An objective comparison of the best EHR patient portals

A patient portal provides a secure way for patients to interact with their healthcare provider via the internet. Generally, part of the healthcare provider’s EHR, the patient portal allows patients to view their medical record, communicate with their provider, schedule and manage appointments, access health education material, check prescription refills, update their medical history and fill out intake forms, among other features.

When selecting an EHR based on its patient portal it is important to make a selection that is user friendly, secure and offers features that will facilitate patient engagement.

Patient portal usage statistics

Providers generally adopt patient portals at a rate slightly below the EHR adoption rate. According to a report from the Government Accountability Office (GAO),  9 out of 10 health care providers that participated in HHS's Medicare Electronic Health Record Incentive Program offered their patients an EHR patient portal. However, the same report notes that only one-third of patients actually use the patient portal. In a 2017 survey conducted by the Medical Group Management Association, which examined how patients used patient portals, the results indicate 29% use patient portals to access test results, with 28% using the feature for bill payment, communicating with providers and medical staff, downloading or transmitting medical records, and scheduling appointments.

The issues that appear to be preventing greater adoption of patient portals by users vary. In a 2017 article published in the journal Healthcare, the authors examine this issue, their findings indicate barriers to patient portal use include design and interface limitations, health literacy issues, and many people find the portal difficult to use. Research indicates that that older adults with less access to and experience with technology, less education, and who demonstrate low health literacy and numeracy skills experience greater difficulty using patient portals.

Benefits of patient portals

Patient portals can foster patient engagement which, in turn, improves health outcomes and reduces healthcare costs by facilitating the process of communicating and sharing information between patients and providers. With better communication, patient engagement is enhanced as patients become more involved in their care and providers can also monitor patients more effectively and provide vital information to them when needed.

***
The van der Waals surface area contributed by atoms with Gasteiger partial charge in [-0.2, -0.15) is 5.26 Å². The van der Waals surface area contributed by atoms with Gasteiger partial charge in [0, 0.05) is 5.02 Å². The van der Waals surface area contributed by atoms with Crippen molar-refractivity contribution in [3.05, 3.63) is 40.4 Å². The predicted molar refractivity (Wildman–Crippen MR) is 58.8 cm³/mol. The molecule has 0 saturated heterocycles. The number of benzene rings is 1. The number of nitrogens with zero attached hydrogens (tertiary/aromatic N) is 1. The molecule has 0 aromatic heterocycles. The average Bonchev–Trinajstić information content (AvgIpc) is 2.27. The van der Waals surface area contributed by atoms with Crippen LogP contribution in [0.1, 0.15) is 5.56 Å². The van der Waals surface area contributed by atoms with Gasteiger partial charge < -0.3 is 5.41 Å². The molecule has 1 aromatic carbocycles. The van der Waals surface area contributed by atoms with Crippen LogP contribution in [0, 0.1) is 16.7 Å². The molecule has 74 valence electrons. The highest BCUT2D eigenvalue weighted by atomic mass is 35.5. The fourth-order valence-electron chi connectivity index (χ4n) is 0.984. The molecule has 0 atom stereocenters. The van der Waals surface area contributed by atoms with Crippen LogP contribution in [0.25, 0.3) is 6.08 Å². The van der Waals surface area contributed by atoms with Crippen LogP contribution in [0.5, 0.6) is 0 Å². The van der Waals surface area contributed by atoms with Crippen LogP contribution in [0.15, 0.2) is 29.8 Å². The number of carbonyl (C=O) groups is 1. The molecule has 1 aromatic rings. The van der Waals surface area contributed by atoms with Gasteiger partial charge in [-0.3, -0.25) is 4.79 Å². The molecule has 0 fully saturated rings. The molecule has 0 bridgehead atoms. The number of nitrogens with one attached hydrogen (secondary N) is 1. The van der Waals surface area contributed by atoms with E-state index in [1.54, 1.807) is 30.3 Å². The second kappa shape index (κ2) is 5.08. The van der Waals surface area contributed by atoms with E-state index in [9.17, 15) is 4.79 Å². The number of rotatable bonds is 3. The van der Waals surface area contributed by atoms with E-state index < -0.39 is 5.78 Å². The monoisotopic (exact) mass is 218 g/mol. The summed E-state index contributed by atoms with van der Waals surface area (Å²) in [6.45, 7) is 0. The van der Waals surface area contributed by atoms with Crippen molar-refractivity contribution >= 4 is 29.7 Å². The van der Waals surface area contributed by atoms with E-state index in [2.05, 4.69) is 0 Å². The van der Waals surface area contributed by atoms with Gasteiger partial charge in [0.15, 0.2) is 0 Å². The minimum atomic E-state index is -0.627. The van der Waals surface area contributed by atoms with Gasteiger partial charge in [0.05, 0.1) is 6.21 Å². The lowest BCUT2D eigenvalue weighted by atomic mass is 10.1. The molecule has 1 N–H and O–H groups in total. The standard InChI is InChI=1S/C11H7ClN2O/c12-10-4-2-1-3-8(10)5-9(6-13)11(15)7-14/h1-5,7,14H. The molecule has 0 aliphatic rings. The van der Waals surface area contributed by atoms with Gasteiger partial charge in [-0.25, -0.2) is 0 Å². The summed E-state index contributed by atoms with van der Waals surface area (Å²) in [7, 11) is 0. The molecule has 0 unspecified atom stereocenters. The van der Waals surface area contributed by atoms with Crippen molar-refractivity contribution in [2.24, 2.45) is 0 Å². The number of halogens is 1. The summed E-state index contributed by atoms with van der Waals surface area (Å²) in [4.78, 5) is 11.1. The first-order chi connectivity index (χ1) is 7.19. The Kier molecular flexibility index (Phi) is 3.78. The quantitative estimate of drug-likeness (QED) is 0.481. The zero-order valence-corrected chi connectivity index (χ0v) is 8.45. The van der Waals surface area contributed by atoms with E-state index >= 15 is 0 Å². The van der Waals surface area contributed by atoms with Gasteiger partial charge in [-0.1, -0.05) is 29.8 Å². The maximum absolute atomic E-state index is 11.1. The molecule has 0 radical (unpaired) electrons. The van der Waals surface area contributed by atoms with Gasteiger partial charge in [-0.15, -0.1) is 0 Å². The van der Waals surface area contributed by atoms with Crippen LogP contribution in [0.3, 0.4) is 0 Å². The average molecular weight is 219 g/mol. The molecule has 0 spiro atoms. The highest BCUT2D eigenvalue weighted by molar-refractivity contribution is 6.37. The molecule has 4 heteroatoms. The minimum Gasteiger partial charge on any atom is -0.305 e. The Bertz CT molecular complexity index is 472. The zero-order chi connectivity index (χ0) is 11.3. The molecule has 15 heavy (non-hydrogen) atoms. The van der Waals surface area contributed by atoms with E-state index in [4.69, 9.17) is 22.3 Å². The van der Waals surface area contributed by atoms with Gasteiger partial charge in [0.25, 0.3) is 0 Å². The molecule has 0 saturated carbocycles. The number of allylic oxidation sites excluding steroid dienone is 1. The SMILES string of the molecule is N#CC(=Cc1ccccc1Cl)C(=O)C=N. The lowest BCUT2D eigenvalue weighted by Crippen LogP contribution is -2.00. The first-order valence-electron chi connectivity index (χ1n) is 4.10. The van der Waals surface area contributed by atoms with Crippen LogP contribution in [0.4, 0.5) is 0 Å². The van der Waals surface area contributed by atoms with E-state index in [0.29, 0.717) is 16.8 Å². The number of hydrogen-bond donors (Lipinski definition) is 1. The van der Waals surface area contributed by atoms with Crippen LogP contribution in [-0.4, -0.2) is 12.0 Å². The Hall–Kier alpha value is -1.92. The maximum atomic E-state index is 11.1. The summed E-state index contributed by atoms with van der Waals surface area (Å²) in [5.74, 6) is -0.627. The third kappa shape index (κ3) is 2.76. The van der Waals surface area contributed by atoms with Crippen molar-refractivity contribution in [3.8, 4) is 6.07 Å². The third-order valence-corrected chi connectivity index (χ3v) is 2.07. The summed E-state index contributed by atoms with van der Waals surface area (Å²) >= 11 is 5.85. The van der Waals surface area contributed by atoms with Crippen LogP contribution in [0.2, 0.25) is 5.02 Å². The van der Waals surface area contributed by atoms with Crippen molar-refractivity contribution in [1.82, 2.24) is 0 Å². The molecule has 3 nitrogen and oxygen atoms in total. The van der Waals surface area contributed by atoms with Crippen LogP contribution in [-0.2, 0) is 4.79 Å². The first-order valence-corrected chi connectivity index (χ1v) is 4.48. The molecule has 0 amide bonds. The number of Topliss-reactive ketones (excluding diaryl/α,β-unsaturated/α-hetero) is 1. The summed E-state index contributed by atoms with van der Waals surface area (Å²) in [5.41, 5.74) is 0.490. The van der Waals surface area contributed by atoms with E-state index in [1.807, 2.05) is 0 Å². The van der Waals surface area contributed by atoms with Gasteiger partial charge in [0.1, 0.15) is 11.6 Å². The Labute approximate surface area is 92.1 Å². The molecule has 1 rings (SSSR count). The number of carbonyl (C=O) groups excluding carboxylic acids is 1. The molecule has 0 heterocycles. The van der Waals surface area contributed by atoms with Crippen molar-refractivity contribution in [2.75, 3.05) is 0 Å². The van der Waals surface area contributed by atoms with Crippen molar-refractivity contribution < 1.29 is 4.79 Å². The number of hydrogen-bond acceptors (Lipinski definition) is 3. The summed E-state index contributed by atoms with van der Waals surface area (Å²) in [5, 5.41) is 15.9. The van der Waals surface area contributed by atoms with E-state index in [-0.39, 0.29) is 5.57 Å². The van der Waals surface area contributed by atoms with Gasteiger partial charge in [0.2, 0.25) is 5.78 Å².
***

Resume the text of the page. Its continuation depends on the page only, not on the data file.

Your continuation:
With high adoption rates of mobile technology, patient portals will likely become an even more powerful tool for patient engagement as accessibility to patient portals is made easier with the introduction of mobile phone apps that can access and share data with a provider’s patient portal.

Patient engagement

Patient portals can increase patient engagement, however, evidence of a positive correlation between patient portal use and patient engagement is contingent on which functions are available to patients and which patients are using these functions.  The general consensus is that patient portals enhance patient satisfaction, may improve self-care, and increase adherence to treatments.

With increases in patient engagement facilitated by patient portal use, research shows increases in patient engagement have been linked improved patient outcomes across a number of metrics and have been shown to reduce the rate of preventable readmissions.

Streamlining communication

Patient portals can potentially streamline and enhance communication between patients and providers. For example,  according to the Office of the National Coordinator for Health Information Technology, who conducted a case study of patient portals in a medical group, the results indicate that patients and providers found that the use of a patient portal reduced the amount of time they spent on transferring information to patients and prevented miscommunications.

Mobile technologies

Mobile technology offers promise with regard to helping patients become more connected to more personalized interactions, it has been suggested that these apps need to be connected to personal health records to be effective and improve patient outcomes. As noted in the Healthcare article referenced above, mobile apps are more intuitive than more ‘traditional’ patient portals, with features such as easy log-in access, simplified data display, and real-time tracking making apps easier to use. If problems related to keeping users engaged over the long term with mobile technology could be overcome, “patient portals could adopt some high-yield features and functions of apps that lead to engagement success with patients.”

An example of a recent effort to integrate mobile technology with patient portals can be found in the Apple Health Records beta program. On July 2, Apple announced the participation of healthcare organizations in the program which would enable patients to access health records on iPhone, directly in the phone’s Health app. To date, the Cleveland Clinic and 27 other hospitals have announced participation in the program which could provide one of the initial pushes to wider adoption of mobile technology use with patient portals.